Manufacturing is rapidly evolving, thanks to Industry 4.0. That means hiring for manufacturing roles is a lot different now, too. Today’s smart factories are data-driven, which requires a whole new class of factory workers. While this presents challenges for recruiters and hiring managers, it also opens up many new career opportunities.
Digital technologies, artificial intelligence, and automation are now the name of the game. Whether you’re looking for a new class of manufacturing worker or you’re looking to break into manufacturing in the Industry 4.0 era, here’s what you need to know.
Industry 4.0, also known as the Fourth Industrial Revolution, integrates intelligent digital technologies into manufacturing and industrial processes. Industry 4.0 optimizes manufacturing businesses with data-driven, optimized processes by combining production technologies and IT. Organizations are using Robotics, the Internet of Things (IoT), Big Data, AI, and analytics to create modern and efficient manufacturing operations.
You can think of Industry 4.0 as part of a more significant shift toward automation across all industries and market sectors. The World Economic Forum’s Future of Jobs Report says that by 2025, some 85 million jobs will have been displaced by automation — but as many as 97 million new roles may emerge from this shift.
The manufacturing industry historically suffered from millions of unfilled positions at any given time. Robotics and automation helped fill some of the gap, but Industry 4.0 has created new needs. Tech jobs like data scientists or AI specialists might be among the top roles recruiters are searching for.
Along with the changes that Industry 4.0 brought to the manufacturing industry is a new class of jobs. While many of these positions would have been unthinkable in a manufacturing context a few years ago, these are now the roles that recruiters and hiring managers seek. Workers with education and skills in these areas now have the opportunity to enter the manufacturing field that didn’t exist before.
AI plays a prominent role in Industry 4.0 technology, which has created a strong demand for machine learning engineers and data scientists. They collect and structure the many data points from smart manufacturing facilities and organize them into structured formats to identify business needs and trends. Data scientists also build machine learning algorithms that help make smart manufacturing equipment more intelligent, further optimizing the streamlined Industry 4.0 processes.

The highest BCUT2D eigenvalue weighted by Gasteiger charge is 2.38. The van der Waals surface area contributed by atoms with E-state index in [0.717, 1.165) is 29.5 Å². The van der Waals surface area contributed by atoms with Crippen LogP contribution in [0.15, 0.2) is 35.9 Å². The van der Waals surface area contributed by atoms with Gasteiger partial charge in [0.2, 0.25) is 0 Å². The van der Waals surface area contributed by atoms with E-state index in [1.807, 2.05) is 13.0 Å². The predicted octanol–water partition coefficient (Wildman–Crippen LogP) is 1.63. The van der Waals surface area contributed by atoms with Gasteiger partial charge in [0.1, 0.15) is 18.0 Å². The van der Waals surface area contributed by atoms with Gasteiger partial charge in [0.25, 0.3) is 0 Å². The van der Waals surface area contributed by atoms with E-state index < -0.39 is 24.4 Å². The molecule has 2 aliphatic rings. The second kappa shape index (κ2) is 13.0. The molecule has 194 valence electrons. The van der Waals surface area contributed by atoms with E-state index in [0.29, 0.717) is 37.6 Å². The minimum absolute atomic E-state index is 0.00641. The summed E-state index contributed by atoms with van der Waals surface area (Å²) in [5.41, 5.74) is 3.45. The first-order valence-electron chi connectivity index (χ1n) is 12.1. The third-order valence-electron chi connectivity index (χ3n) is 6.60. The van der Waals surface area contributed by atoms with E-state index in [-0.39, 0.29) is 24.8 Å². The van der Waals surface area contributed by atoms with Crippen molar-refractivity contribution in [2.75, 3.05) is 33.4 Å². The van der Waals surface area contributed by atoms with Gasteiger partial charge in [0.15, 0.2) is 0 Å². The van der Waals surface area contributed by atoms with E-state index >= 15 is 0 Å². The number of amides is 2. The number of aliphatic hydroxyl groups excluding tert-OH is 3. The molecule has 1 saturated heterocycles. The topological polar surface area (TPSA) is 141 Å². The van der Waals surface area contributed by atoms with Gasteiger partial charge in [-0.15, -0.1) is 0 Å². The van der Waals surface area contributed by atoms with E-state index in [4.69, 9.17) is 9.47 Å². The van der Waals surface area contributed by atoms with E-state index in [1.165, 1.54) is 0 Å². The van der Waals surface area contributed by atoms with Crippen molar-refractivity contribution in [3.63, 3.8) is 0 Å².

IoT sensors are found on manufacturing equipment, production instruments, and other devices on a modern shop floor. They collect valuable production information, helping identify the manufacturing process’s strengths and weaknesses. IoT devices are also responsible for automating many manufacturing processes. IoT engineers build networks of smart devices that power data collection and automation, providing the infrastructure that Industry 4.0 rests on.
While the power of data and analytics is at the core of Industry 4.0, you can’t ignore the potential for data breaches. Not only does a lapse in cybersecurity mean potential financial loss, but it can also harm a company’s reputation. Therefore, cybersecurity roles are among the most important in Industry 4.0. These workers have considerable IT skills, which they use to monitor for (and respond to) security threats. They also analyze security incidents to discover the root cause and help prevent future issues.
Robots and robotic equipment help automate many Industry 4.0 processes, from welding and painting to material handling and packing. Robots transport materials in warehouses and distribution centers, while autonomous vehicles assist with organizing inventory and optimizing supply chain operations. This makes robotics technicians important to every smart factory. They keep robots and robotic equipment calibrated, ensuring that all production processes are up and running. Some manufacturing organizations even hire their robotic engineers to design and develop custom robotic solutions.
For hiring professionals, filling manufacturing jobs is rarely about the traditional factory worker anymore. Industry 4.0 revolutionized the manufacturing world, making hiring more competitive than ever. Targeted recruitment practices are required to find the right candidates with a tech background and manufacturing industry knowledge. Follow MRINetwork for more insights on the present and future of hiring across all industries.